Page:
Monthly Archives: September 2017

Our Disposable Society: From Plastics to Prisons

Plastic and prisons: two of America’s most toxic habits. Happily there are people working to create alternatives. This week on Sea Change Radio we learn about a new type of flexible compostable packaging, developed by Israeli entrepreneur, Daphna Nissenbaum, who hopes this new polymer will take a bite out of the enormous problem of plastic waste. Next, we speak to Zoe Loftus-Farren about her Earth Island Journal piece that exposes the multitude of environmental hazards created by the prison industrial complex and America’s unhealthy addiction to locking people up.

Aaron Huertas on the Purveyors of Disinformation

Disinformation. It sometimes manifests in theatrical shows of ignorance, like Senior Republican Senator James Inhoffe bringing a snowball to the Senate floor as “evidence” that global warming is a hoax, or the persistent denial coming out of the ill-informed head of the current president that Harvey and Irma are unrelated to climate change. But where does the disinformation start? Sometimes the seeds of willfully inaccurate right-wing talking points are planted by more mainstream conservative thinkers like George Will, Rich Lowry, Peggy Noonan, or the latest star of the right wing elite, NY Times opinion columnist, Bret Stephens. Under cloak of sophisticated language, these opinion columnists bury grains in the fertile right-wing psyche that grow into dangerously thorny vines of falsehood. This week on Sea Change Radio, we speak with DC-based science communicator, Aaron Huertas, to discuss what disinformation Bret Stephens has sown lately regarding the climate. We talk about Stephens’s disregard for solutions that could fight climate change, examine the weaknesses in his research, and ponder what motivates him to reach his simplistic and misleading conclusions.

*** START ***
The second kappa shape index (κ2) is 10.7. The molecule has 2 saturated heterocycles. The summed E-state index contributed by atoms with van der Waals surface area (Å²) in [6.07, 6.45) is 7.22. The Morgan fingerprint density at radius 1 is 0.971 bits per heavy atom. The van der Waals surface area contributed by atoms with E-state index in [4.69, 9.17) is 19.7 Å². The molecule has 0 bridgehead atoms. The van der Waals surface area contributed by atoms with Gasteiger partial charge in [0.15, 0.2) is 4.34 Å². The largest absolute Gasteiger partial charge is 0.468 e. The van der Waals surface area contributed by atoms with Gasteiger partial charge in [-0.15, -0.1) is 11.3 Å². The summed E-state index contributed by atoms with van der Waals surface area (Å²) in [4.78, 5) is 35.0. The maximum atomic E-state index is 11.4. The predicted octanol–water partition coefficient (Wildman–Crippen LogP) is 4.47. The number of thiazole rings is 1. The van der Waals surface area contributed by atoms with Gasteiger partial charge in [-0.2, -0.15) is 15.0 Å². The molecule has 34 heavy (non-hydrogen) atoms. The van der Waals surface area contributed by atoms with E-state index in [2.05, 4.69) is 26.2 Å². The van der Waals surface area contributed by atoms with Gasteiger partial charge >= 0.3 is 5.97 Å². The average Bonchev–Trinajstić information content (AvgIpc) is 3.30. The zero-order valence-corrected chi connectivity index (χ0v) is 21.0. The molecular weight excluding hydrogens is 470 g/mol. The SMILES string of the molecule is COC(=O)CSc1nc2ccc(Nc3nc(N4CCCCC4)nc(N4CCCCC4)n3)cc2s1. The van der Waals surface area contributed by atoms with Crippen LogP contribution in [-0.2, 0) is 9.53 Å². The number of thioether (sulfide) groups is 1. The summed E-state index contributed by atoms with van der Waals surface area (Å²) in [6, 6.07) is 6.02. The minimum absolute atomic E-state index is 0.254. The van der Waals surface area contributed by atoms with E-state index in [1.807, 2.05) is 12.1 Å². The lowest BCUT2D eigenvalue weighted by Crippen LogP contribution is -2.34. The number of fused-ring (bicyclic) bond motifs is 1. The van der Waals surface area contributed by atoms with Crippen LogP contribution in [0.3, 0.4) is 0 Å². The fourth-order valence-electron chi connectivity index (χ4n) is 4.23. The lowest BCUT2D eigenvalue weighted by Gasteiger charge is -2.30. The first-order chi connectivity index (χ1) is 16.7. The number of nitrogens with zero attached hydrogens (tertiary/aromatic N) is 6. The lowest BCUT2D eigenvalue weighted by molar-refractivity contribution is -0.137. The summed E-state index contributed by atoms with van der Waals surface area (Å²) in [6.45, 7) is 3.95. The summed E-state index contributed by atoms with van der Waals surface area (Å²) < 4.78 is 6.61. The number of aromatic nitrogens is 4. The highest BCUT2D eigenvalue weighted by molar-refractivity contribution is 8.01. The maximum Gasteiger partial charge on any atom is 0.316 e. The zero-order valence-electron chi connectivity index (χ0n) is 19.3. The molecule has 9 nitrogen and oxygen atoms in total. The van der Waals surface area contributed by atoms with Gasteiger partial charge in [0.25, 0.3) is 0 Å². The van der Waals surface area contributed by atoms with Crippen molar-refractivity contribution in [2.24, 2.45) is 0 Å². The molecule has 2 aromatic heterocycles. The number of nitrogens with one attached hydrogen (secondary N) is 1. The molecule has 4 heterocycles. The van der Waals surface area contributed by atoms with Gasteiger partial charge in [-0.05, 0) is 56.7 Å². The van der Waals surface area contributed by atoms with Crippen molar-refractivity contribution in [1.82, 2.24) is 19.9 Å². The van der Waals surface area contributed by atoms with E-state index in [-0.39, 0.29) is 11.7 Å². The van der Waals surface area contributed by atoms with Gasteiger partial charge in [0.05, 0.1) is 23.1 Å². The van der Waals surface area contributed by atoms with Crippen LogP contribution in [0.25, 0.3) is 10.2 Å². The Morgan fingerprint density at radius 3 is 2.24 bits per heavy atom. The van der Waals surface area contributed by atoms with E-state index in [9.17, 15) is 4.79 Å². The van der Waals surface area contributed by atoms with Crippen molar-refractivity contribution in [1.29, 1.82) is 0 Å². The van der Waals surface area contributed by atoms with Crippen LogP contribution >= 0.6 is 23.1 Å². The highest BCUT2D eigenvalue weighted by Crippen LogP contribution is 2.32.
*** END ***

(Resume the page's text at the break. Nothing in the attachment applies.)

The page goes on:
Tell Me Something Good: Volt Energy’s Gilbert Campbell

Our guest this week on Sea Change Radio, Gilbert Campbell III, the Co-Founder of Volt Energy, is here to remind us that sustainable energy is good, not only for the earth, but also for business. Campbell’s company, based in Washington, D.C., builds and operates solar projects, electric-vehicle charging stations, and offers energy storage solutions. We discuss how Volt Energy’s business model works, why there are not nearly enough minority-owned businesses in the renewable energy space, and the challenges of interacting with a new Administration that is openly hostile to science and minorities.